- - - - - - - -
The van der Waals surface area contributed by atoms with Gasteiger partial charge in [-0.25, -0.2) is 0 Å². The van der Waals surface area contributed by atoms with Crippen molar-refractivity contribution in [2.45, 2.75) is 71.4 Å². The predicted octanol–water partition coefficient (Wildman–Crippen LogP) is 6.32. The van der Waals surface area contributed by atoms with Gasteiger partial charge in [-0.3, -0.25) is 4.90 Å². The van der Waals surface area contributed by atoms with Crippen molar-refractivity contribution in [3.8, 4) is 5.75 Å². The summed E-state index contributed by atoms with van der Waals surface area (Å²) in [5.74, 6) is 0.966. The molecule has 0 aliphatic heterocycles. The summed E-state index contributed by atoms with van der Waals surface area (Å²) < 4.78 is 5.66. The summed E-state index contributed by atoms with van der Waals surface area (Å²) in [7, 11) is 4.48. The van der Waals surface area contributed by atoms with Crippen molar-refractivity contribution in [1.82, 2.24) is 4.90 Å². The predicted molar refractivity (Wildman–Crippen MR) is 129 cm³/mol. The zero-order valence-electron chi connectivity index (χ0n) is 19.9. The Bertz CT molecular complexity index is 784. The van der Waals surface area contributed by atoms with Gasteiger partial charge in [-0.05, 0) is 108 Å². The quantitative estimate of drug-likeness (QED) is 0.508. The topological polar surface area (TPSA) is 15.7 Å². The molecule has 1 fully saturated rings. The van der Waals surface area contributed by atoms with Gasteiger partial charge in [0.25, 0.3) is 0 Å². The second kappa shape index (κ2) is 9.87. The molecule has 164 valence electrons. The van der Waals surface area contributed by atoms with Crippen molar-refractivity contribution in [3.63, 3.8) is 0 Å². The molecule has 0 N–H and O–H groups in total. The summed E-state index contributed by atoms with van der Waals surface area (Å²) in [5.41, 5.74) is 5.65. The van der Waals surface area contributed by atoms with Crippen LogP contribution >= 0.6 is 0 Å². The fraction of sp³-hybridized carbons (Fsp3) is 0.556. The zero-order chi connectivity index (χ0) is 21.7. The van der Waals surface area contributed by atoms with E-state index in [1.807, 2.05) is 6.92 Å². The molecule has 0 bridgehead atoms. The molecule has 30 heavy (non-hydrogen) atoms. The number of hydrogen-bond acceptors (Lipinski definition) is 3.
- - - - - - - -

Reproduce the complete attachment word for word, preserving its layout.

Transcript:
The van der Waals surface area contributed by atoms with Gasteiger partial charge in [-0.25, -0.2) is 0 Å². The van der Waals surface area contributed by atoms with Crippen molar-refractivity contribution in [2.45, 2.75) is 71.4 Å². The predicted octanol–water partition coefficient (Wildman–Crippen LogP) is 6.32. The van der Waals surface area contributed by atoms with Gasteiger partial charge in [-0.3, -0.25) is 4.90 Å². The van der Waals surface area contributed by atoms with Crippen molar-refractivity contribution in [3.8, 4) is 5.75 Å². The summed E-state index contributed by atoms with van der Waals surface area (Å²) in [5.74, 6) is 0.966. The molecule has 0 aliphatic heterocycles. The summed E-state index contributed by atoms with van der Waals surface area (Å²) < 4.78 is 5.66. The summed E-state index contributed by atoms with van der Waals surface area (Å²) in [7, 11) is 4.48. The van der Waals surface area contributed by atoms with Crippen molar-refractivity contribution in [1.82, 2.24) is 4.90 Å². The predicted molar refractivity (Wildman–Crippen MR) is 129 cm³/mol. The zero-order valence-electron chi connectivity index (χ0n) is 19.9. The Bertz CT molecular complexity index is 784. The van der Waals surface area contributed by atoms with Gasteiger partial charge in [-0.05, 0) is 108 Å². The quantitative estimate of drug-likeness (QED) is 0.508. The topological polar surface area (TPSA) is 15.7 Å². The molecule has 1 fully saturated rings. The van der Waals surface area contributed by atoms with Gasteiger partial charge in [0.25, 0.3) is 0 Å². The second kappa shape index (κ2) is 9.87. The molecule has 164 valence electrons. The van der Waals surface area contributed by atoms with Crippen molar-refractivity contribution in [3.63, 3.8) is 0 Å². The molecule has 0 N–H and O–H groups in total. The summed E-state index contributed by atoms with van der Waals surface area (Å²) in [5.41, 5.74) is 5.65. The van der Waals surface area contributed by atoms with Crippen LogP contribution >= 0.6 is 0 Å². The fraction of sp³-hybridized carbons (Fsp3) is 0.556. The zero-order chi connectivity index (χ0) is 21.7. The van der Waals surface area contributed by atoms with E-state index in [1.807, 2.05) is 6.92 Å². The molecule has 0 bridgehead atoms. The molecule has 30 heavy (non-hydrogen) atoms. The number of hydrogen-bond acceptors (Lipinski definition) is 3.